One Local Credit Union Seized, Another to Be Bought
Two local credit unions are undergoing major changes-one by force and one by choice.
The Hmong American Federal Credit Union in St. Paul was seized by federal regulators on Wednesday due to “operational concerns”-while the Ukranian Credit Union of Minneapolis is poised to be acquired.
National Credit Union Administration (NCUA) spokesman David Small declined to reveal precisely why his agency has placed the Hmong credit union into conservatorship, but he said Thursday that its managers will immediately be replaced with interim managers who will investigate the agency's concerns.
The Hmong credit union-which will continue to serve members while under conservatorship-has 716 members and assets totaling $2.7 million. It provides financial services to members of the Lao Family Community of Minnesota, Inc.
Small said that unlike most cases in which a credit union is placed in conservatorship, the credit union's financials are strong. In 2010, net income totaled $48,482-up substantially from $14,110 the previous year. Its net worth as a percentage of total assets, meanwhile, was 15.73 percent at the end of 2010, more than twice as high as the federally mandated 6 percent minimum.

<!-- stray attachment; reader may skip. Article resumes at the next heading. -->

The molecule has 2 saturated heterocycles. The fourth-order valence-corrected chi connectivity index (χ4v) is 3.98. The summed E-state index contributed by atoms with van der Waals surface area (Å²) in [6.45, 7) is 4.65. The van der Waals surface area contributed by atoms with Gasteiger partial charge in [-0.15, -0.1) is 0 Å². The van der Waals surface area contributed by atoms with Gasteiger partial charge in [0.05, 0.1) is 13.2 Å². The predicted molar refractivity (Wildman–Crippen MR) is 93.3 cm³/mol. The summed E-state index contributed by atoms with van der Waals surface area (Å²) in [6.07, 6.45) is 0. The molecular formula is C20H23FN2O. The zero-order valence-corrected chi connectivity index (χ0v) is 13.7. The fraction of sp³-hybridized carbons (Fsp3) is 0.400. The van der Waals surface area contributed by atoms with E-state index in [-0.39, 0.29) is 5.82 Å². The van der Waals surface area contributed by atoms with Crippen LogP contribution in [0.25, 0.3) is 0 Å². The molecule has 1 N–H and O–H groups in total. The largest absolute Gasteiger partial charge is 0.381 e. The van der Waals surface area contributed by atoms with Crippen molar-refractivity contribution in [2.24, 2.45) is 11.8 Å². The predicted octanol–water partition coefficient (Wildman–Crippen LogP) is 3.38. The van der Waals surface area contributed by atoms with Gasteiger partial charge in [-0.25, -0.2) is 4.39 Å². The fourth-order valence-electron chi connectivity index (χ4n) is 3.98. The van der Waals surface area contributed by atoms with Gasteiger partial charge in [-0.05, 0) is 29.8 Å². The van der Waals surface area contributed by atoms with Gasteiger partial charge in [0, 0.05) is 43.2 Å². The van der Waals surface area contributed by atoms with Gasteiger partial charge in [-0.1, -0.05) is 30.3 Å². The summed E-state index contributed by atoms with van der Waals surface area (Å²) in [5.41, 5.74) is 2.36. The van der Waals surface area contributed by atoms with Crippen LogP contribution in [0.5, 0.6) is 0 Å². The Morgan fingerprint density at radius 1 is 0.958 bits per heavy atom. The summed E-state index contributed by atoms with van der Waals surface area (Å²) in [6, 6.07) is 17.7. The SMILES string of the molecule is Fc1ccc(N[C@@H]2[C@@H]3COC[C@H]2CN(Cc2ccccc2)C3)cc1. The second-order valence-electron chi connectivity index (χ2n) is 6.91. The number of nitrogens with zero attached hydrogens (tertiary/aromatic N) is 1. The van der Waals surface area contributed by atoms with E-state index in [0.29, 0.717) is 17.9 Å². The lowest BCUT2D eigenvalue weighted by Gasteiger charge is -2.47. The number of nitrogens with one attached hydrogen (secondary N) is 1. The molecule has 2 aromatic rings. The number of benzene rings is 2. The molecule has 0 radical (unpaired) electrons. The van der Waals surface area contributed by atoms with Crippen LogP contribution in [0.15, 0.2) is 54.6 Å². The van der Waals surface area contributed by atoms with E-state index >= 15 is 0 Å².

In most cases involving a credit union seizure, its managers are permanently replaced following NCUA's involvement, Small said.
On the other side of the river, the Ukranian Credit Union is about to be bought by Plymouth-based TruStone Financial Federal Credit Union for an undisclosed sum.
The two credit unions plan to merge operations in mid-summer pending approval from the NCUA.
Following the acquisition, TruStone will have eight branch locations across the Twin Cities-including the Ukranian office. Ukranian Credit Union's president, Oksana Bryn, will become branch manager of Ukranian's current location after it officially becomes part of TruStone's network. All four of the credit union's other employees will also be retained.
TruStone has $664 million in assets and nearly 57,000 members. Ukranian Credit Union, meanwhile, has $6 million in assets and more than 1,245 members-who are Ukranian, Eastern European, and American.